I am definitely drifting from some of my prior posts as I am seeing more and more that here in Georgia, churches are not having Christmas day services, especially churches whose membership spans several hundred to more than a thousand members. My heart aches to hear this because churches should, unequivocally, have services on Christmas day.
Well, here’s the first point I want to make: it makes churches look bad! I cannot possibly fathom why a church would cancel their services on a Sunday just because it’s Christmas. What is the point of Christmas? Christ or being self-serving? I’m starting to see the latter become more prevalent in society now, but it appears that it may be coming to us in a church near you. Is it that big of a deal to have a service on a Sunday that Christmas falls on once every seven years? You can have off on Christmas the other six days of the week every other year it falls on a day apart from Sunday.
My second point: it makes Christians look bad. Is it really so bad to be at church? I understand the whole theology of “The Church is not a building, it’s the people God has saved,” but would spending, at most, a couple hours of your day worshipping and praising God for the birth of YOUR Savior harm you? Isn’t that the point of Christmas? Correct me if I’m wrong! Not to mention what non-believers may think about this and what kind of testimony this is to them. I think they would see us for what some of us are: self-righteous, self-serving, hypocritical jerks. The mindset of believing that church is an “inconvenience” on a holiday is absurd.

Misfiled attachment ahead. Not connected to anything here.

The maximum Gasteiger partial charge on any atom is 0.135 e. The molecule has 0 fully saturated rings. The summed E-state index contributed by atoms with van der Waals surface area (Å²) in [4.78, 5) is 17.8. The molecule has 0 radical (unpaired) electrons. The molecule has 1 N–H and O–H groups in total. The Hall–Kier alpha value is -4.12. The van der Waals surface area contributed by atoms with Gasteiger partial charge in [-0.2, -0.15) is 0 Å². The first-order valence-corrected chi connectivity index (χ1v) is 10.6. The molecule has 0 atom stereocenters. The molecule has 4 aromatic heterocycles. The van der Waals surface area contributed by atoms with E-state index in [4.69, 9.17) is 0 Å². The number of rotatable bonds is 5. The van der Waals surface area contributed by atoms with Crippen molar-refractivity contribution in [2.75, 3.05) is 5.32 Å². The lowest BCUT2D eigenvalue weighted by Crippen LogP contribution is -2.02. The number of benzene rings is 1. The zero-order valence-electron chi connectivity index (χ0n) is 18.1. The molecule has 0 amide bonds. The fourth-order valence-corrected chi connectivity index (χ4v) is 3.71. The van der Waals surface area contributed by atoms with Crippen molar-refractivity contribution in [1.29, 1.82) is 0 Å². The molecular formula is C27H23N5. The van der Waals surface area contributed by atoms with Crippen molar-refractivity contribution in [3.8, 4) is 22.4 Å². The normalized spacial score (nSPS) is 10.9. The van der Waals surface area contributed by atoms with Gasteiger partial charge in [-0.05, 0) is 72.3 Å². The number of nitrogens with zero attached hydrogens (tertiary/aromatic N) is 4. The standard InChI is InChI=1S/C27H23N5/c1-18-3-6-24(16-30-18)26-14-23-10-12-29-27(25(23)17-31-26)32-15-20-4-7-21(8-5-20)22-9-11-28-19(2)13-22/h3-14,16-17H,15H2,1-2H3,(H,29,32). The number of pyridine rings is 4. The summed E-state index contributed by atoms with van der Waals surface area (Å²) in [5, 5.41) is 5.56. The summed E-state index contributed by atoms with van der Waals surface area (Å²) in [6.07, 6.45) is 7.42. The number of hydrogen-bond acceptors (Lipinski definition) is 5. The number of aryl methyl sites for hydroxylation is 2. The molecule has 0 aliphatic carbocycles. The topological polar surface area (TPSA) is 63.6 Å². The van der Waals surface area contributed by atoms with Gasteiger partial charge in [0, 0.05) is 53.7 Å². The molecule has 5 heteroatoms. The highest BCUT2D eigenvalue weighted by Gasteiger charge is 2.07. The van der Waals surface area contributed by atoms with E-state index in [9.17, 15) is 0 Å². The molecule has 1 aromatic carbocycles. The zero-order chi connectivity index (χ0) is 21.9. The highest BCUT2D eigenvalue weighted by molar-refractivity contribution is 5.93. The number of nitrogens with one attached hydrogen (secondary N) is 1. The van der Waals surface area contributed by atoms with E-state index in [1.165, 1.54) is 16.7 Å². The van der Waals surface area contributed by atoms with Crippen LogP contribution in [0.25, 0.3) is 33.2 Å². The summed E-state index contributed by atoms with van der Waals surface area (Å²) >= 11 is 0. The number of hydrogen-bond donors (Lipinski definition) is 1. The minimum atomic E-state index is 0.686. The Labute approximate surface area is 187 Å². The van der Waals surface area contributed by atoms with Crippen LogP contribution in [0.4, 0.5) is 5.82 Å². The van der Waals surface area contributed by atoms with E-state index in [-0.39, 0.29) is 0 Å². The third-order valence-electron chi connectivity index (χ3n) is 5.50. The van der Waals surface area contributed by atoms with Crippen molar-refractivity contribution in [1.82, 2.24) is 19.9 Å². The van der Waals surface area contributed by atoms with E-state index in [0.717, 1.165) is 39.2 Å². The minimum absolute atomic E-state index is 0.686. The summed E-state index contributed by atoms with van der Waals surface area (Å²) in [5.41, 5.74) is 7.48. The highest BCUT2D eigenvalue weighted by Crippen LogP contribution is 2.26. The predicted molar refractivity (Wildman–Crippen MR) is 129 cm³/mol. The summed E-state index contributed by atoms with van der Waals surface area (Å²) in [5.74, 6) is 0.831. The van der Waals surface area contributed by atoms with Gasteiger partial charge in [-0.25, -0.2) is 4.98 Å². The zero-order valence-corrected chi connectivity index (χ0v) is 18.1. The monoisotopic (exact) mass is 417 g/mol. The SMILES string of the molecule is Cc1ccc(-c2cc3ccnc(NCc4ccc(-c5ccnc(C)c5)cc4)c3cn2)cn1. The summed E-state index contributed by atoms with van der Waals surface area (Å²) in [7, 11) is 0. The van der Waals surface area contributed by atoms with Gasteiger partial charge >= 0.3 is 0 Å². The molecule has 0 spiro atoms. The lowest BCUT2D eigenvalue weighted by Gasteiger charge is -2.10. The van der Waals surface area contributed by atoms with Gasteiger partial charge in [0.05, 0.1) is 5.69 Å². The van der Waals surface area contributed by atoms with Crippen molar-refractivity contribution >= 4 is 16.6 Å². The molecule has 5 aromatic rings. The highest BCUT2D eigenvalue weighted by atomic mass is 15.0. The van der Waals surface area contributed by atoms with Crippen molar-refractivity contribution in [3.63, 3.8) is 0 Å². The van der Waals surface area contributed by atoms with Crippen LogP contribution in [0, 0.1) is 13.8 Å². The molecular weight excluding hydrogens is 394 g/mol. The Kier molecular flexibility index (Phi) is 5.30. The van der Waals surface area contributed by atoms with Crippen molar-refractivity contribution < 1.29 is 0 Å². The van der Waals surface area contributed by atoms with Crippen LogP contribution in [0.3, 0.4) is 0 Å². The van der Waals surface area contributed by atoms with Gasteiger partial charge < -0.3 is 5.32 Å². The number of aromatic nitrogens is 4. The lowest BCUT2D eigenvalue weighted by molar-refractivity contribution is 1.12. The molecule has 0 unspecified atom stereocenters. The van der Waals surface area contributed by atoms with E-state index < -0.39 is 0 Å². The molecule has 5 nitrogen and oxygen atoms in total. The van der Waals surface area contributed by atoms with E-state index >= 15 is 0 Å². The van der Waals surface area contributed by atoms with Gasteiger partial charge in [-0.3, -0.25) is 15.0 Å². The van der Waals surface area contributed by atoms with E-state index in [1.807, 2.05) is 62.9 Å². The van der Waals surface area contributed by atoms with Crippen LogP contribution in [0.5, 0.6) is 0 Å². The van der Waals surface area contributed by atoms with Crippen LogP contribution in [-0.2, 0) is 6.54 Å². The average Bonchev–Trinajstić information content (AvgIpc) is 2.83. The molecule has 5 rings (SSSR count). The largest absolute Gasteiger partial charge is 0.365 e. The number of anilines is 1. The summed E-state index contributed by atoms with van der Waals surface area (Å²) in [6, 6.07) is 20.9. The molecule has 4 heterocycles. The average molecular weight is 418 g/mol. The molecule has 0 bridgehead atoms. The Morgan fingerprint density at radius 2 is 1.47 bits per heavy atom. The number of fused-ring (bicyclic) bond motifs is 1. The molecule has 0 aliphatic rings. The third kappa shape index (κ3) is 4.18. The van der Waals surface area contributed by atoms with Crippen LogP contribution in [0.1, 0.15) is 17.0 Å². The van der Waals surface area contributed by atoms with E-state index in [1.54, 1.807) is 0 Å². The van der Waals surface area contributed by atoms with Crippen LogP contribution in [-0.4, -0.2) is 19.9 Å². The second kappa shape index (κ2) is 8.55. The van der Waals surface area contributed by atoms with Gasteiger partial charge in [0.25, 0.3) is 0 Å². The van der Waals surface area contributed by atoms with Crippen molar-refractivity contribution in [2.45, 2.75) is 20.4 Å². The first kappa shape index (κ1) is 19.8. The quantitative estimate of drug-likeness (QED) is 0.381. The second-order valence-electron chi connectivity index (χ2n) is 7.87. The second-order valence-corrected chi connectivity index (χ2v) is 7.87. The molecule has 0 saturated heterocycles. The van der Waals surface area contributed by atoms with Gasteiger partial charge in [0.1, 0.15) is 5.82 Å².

My third point: it’s just another day (in the scheme of things). Christmas has not always existed and didn’t become a focal point until the early hundreds A.D. Prior to that, people went on about their day on December 25th. Do I think Christmas is important? In the United States of America, yes. In other countries, it’s likely not. It’s become important here because there are some who remember Christ’s birth and wish to celebrate it and others who simply like to give and receive gifts.
My fourth point: we ought to be loving on and spending time with our family apart from Christmas. If you’re skipping church on Christmas Sunday so that you can be with your family, then it may reveal something: you don’t spend as much time with your family as you want. I don’t have kids (yet), but I could only imagine how upset they would be if I skipped out on time with them because of the ministry and devoted my life to it. They would become resentful and hate church and the ministry. Our families ought to come first and we ought to treat our families with love and priority. Can you separate your work from your home life? Instead of burying yourself in work, spend time with your family. Your work will always be there; the opportunity to make memories with your families won’t.
So, this Christmas, remember what Christ has done for you. Realize that dedicating a tiny part of your Christmas day to hearing whatever your pastor has received that’s been laid on his heart could be just the message you need to hear to invite a change to your heart that God has called you to or maybe it’s a message that will save your life.